TO A NUMBER of Palestinians, there is another threat, one that is subtler and more abstract but no less potent. Like the controversy i...
TO A NUMBER of Palestinians, there is another threat, one that is subtler and more abstract but no less potent. Like the controversy invoked by saying “Palestinian,” it centers on the problem of a name: “Israeli cuisine,” which in the West has come to signify the likes of hummus, falafel, labneh, tabbouleh and shawarma, dishes long part of Arab tradition.
In its most basic definition, Israeli cuisine is simply what the people of Israel eat, brought to the newly founded country in the midcentury by Ashkenazi Jews from Central and Eastern Europe and Sephardic and Mizrahi Jews from Southern Europe, North Africa and the Middle East. This might include everything from cheese blintzes and goulash to cakes of almonds and whole oranges, boiled and pulped, from a recipe that’s six centuries old. But as the British cookbook writer Claudia Roden notes in Trevor Graham’s 2012 documentary “Make Hummus Not War,” many Jewish migrants “wanted to forget their old food because it reminded them of persecution.” In the food of their Palestinian neighbors, they found a connection to the land and their ancestors.
If to say ‘Palestinian’ is in itself a political act, then each author is, in effect, an advocate.
It’s worth noting that the term “Israeli cuisine” is of fairly recent vintage and appears to have more currency outside Israel; the American chef Ari Miller, of Musi in Philadelphia, spent a decade living in Tel Aviv and said that he never heard it until he returned to the United States in 2013. The Israeli journalist Ronit Vered, who writes for the newspaper Ha’aretz, suggested that because the country is so young, “we don’t know yet what is Israeli and what is just part of the region’s diet” — but there is a willful refusal by some Israelis, she said, to acknowledge Arab influences.
At issue is not the right of Israelis to eat hummus and falafel. “I have never said, ‘Don’t cook this food,’” said Nof Atamna-Ismaeel, a molecular biologist and the first Arab-Israeli (and Palestinian) to win Israel’s reality TV competition “Master Chef,” in 2014. For her, the problem is a denial of origins, as if these dishes were wholly unique to Israel: “I am asking for modesty.” Ahmad goes further, saying that it’s “psychologically dissociative” for Israelis to embrace the daily food of a people whose name is rarely spoken within the country: “It’s taking what you want and rejecting the rest.” In 2015, the Israeli Ministry of Foreign Affairs began flying in renowned chefs from around the world to attend the annual Round Tables by American Express culinary festival, as an opportunity for them to explore local cuisine while also sharing their own, a campaign that Ahmad calls “culinary whitewashing” — promoting the pleasures of food to distract from the grim consequences of the government’s policies in the West Bank and Gaza.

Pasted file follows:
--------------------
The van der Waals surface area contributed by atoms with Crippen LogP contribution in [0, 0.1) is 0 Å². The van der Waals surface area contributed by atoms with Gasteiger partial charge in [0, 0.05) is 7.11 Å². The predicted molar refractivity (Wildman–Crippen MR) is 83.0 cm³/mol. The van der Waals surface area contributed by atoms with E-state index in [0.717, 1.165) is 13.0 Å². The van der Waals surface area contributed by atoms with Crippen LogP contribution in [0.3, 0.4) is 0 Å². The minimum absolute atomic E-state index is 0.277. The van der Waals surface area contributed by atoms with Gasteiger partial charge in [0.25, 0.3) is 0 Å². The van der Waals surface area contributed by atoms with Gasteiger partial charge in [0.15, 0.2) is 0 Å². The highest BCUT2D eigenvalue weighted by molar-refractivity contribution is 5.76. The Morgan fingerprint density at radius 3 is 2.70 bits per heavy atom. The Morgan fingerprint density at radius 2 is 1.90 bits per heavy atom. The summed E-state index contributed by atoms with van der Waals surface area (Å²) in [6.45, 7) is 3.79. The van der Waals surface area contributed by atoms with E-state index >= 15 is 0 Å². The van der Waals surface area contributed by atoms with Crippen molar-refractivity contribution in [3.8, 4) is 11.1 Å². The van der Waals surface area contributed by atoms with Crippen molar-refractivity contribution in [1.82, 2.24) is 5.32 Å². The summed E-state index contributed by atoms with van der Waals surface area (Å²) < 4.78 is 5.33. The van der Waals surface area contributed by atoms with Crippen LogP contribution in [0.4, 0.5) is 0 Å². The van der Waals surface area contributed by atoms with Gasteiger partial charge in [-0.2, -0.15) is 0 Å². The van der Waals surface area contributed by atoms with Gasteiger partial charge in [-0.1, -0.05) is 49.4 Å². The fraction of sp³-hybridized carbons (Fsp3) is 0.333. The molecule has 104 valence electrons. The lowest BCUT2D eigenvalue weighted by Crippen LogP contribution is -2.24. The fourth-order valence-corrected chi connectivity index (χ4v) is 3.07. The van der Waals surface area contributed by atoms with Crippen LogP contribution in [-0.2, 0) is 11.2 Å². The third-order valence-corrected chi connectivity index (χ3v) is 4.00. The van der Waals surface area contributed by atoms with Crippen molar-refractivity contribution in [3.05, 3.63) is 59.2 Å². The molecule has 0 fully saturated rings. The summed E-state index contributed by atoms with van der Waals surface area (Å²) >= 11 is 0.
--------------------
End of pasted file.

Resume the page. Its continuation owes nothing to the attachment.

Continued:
Food may be the most effective form of propaganda. It humanizes: When we dine with strangers, we learn something of who they are. The fear for Palestinians is that as dishes labeled Israeli grow increasingly popular in the West, their Palestinian counterparts — and, by extension, Palestinians themselves — sink out of view. They are rendered invisible.
Consider maftoul, often called Palestinian couscous, although it’s molded not with semolina but bulgur, from hard winter wheat berries that have been boiled until on the verge of bursting, then sun-dried and cracked. The broken pieces are soaked in water and coated in wheat flour, a process done entirely by hand, pinch by pinch, turning them into tiny orbs. Beyond shape, maftoul has little in common with what has been marketed in the West as Israeli couscous but is known in Israel as ptitim (“little crumbles” in Hebrew) or, more colloquially, as Ben-Gurion rice, named after former Prime Minister David Ben-Gurion, who in the 1950s, during a time of austerity and rationing, asked Osem, a local company, to come up with a cheap, machine-extruded alternative to rice. It’s perhaps inevitable that a factory product, easy to replicate, would gain ascendance in the world over a handmade one; but for Palestinians, it can feel like erasure just the same.
IN 2015, ATAMNA-ISMAEEL started the A-Sham festival in Haifa, Israel, to highlight Arab food — A-Sham is the Arabic name for the Levant — and to pair up Arab-Israeli (Muslim and Christian, Palestinian and those with roots in other lands) and Jewish-Israeli chefs to cook traditional dishes. As portrayed in Beth Elise Hawk’s documentary “Breaking Bread,” which premiered in Haifa last fall, the festival is an exuberant success: One chef, the son of a Jew and a Catholic, says cheerily, “Even my godfather is Muslim”; another, a Jaffa, Israel- born Palestinian, reminisces about his multicultural childhood: “In our neighborhood, we spoke Arabic, we laughed in Hebrew, we cursed in Romanian.”